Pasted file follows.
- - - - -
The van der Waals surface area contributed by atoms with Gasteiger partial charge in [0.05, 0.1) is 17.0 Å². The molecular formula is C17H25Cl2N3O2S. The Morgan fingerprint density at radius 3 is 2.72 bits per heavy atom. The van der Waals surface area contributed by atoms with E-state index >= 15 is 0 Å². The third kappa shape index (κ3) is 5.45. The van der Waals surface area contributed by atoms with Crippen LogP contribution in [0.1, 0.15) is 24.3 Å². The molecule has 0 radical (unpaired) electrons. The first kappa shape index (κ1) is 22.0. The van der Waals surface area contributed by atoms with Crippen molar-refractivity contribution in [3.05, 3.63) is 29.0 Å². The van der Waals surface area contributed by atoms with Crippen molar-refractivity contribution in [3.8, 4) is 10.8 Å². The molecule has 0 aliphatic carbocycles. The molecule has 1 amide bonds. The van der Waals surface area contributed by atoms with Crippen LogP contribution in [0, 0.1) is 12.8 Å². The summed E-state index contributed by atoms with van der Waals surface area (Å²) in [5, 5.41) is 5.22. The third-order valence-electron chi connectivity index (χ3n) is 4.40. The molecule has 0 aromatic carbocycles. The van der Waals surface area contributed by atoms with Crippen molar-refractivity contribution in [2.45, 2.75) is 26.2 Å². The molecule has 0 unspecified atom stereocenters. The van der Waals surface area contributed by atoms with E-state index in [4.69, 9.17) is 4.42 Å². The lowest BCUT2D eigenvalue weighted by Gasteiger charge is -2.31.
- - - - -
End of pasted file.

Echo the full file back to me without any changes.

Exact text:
The van der Waals surface area contributed by atoms with Gasteiger partial charge in [0.05, 0.1) is 17.0 Å². The molecular formula is C17H25Cl2N3O2S. The Morgan fingerprint density at radius 3 is 2.72 bits per heavy atom. The van der Waals surface area contributed by atoms with E-state index >= 15 is 0 Å². The third kappa shape index (κ3) is 5.45. The van der Waals surface area contributed by atoms with Crippen LogP contribution in [0.1, 0.15) is 24.3 Å². The molecule has 0 radical (unpaired) electrons. The first kappa shape index (κ1) is 22.0. The van der Waals surface area contributed by atoms with Crippen molar-refractivity contribution in [3.05, 3.63) is 29.0 Å². The van der Waals surface area contributed by atoms with Crippen molar-refractivity contribution in [3.8, 4) is 10.8 Å². The molecule has 0 aliphatic carbocycles. The molecule has 1 amide bonds. The van der Waals surface area contributed by atoms with Crippen LogP contribution in [0, 0.1) is 12.8 Å². The summed E-state index contributed by atoms with van der Waals surface area (Å²) in [5, 5.41) is 5.22. The third-order valence-electron chi connectivity index (χ3n) is 4.40. The molecule has 0 aromatic carbocycles. The van der Waals surface area contributed by atoms with Crippen molar-refractivity contribution in [2.45, 2.75) is 26.2 Å². The molecule has 0 unspecified atom stereocenters. The van der Waals surface area contributed by atoms with E-state index in [4.69, 9.17) is 4.42 Å². The lowest BCUT2D eigenvalue weighted by Gasteiger charge is -2.31.